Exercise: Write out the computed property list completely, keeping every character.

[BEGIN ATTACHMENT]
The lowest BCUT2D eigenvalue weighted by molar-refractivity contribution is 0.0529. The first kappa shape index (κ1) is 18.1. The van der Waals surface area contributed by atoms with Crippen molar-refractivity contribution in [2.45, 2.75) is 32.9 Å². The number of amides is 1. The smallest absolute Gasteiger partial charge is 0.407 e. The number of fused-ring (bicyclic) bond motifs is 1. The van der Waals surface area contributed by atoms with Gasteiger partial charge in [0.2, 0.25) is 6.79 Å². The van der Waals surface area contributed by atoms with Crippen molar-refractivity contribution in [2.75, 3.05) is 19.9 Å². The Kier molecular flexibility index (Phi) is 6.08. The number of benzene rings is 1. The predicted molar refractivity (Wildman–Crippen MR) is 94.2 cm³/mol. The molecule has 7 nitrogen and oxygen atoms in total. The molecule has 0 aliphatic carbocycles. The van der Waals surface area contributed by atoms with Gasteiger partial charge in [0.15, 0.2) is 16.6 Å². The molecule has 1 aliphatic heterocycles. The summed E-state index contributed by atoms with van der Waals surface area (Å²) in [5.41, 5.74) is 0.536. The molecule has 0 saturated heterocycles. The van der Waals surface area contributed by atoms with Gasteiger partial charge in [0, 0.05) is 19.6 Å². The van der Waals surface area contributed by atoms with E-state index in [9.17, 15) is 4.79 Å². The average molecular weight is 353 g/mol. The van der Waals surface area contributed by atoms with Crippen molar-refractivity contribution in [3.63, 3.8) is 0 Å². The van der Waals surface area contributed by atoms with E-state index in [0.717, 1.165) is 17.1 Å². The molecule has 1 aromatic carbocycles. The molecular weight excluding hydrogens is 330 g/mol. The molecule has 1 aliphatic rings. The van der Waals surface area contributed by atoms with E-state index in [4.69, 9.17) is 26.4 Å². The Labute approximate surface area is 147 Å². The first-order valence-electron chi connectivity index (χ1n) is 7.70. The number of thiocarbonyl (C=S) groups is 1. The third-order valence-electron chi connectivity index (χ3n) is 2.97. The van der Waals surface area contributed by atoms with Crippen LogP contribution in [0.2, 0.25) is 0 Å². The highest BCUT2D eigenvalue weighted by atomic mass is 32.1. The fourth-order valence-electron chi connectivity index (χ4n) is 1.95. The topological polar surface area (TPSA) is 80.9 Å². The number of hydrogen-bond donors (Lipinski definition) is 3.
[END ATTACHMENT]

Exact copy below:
The lowest BCUT2D eigenvalue weighted by molar-refractivity contribution is 0.0529. The first kappa shape index (κ1) is 18.1. The van der Waals surface area contributed by atoms with Crippen molar-refractivity contribution in [2.45, 2.75) is 32.9 Å². The number of amides is 1. The smallest absolute Gasteiger partial charge is 0.407 e. The number of fused-ring (bicyclic) bond motifs is 1. The van der Waals surface area contributed by atoms with Gasteiger partial charge in [0.2, 0.25) is 6.79 Å². The van der Waals surface area contributed by atoms with Crippen molar-refractivity contribution in [2.75, 3.05) is 19.9 Å². The Kier molecular flexibility index (Phi) is 6.08. The number of benzene rings is 1. The predicted molar refractivity (Wildman–Crippen MR) is 94.2 cm³/mol. The molecule has 7 nitrogen and oxygen atoms in total. The molecule has 0 aliphatic carbocycles. The van der Waals surface area contributed by atoms with Gasteiger partial charge in [0.15, 0.2) is 16.6 Å². The molecule has 1 aliphatic heterocycles. The summed E-state index contributed by atoms with van der Waals surface area (Å²) in [5.41, 5.74) is 0.536. The molecule has 0 saturated heterocycles. The van der Waals surface area contributed by atoms with Gasteiger partial charge in [0, 0.05) is 19.6 Å². The van der Waals surface area contributed by atoms with E-state index in [9.17, 15) is 4.79 Å². The average molecular weight is 353 g/mol. The van der Waals surface area contributed by atoms with Crippen molar-refractivity contribution in [3.63, 3.8) is 0 Å². The van der Waals surface area contributed by atoms with E-state index in [0.717, 1.165) is 17.1 Å². The molecule has 1 aromatic carbocycles. The molecular weight excluding hydrogens is 330 g/mol. The molecule has 1 aliphatic rings. The van der Waals surface area contributed by atoms with E-state index in [4.69, 9.17) is 26.4 Å². The Labute approximate surface area is 147 Å². The first-order valence-electron chi connectivity index (χ1n) is 7.70. The number of thiocarbonyl (C=S) groups is 1. The third-order valence-electron chi connectivity index (χ3n) is 2.97. The van der Waals surface area contributed by atoms with Crippen LogP contribution in [0.2, 0.25) is 0 Å². The highest BCUT2D eigenvalue weighted by atomic mass is 32.1. The fourth-order valence-electron chi connectivity index (χ4n) is 1.95. The topological polar surface area (TPSA) is 80.9 Å². The number of hydrogen-bond donors (Lipinski definition) is 3.